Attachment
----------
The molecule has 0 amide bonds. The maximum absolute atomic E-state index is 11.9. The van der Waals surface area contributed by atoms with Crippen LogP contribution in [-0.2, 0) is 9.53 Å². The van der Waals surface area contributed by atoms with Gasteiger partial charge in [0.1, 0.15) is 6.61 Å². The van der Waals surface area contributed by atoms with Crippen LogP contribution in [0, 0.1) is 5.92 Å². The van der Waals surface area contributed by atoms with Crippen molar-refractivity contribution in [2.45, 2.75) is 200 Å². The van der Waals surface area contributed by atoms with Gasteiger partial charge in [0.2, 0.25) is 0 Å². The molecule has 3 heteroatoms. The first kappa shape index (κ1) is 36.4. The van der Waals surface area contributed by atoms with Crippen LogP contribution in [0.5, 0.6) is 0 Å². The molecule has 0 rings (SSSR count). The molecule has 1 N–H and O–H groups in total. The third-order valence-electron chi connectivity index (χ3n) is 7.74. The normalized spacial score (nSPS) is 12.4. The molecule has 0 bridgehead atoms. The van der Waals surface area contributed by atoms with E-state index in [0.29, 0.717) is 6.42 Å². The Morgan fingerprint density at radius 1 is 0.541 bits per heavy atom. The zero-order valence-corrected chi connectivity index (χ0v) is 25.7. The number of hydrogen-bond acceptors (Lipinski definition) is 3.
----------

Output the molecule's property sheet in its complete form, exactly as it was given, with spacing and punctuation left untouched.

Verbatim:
The molecule has 0 amide bonds. The maximum absolute atomic E-state index is 11.9. The van der Waals surface area contributed by atoms with Crippen LogP contribution in [-0.2, 0) is 9.53 Å². The van der Waals surface area contributed by atoms with Gasteiger partial charge in [0.1, 0.15) is 6.61 Å². The van der Waals surface area contributed by atoms with Crippen LogP contribution in [0, 0.1) is 5.92 Å². The van der Waals surface area contributed by atoms with Crippen molar-refractivity contribution in [2.45, 2.75) is 200 Å². The van der Waals surface area contributed by atoms with Gasteiger partial charge in [0.2, 0.25) is 0 Å². The molecule has 3 heteroatoms. The first kappa shape index (κ1) is 36.4. The van der Waals surface area contributed by atoms with Crippen LogP contribution in [0.5, 0.6) is 0 Å². The molecule has 0 rings (SSSR count). The molecule has 1 N–H and O–H groups in total. The third-order valence-electron chi connectivity index (χ3n) is 7.74. The normalized spacial score (nSPS) is 12.4. The molecule has 0 bridgehead atoms. The van der Waals surface area contributed by atoms with E-state index in [0.29, 0.717) is 6.42 Å². The Morgan fingerprint density at radius 1 is 0.541 bits per heavy atom. The zero-order valence-corrected chi connectivity index (χ0v) is 25.7. The number of hydrogen-bond acceptors (Lipinski definition) is 3.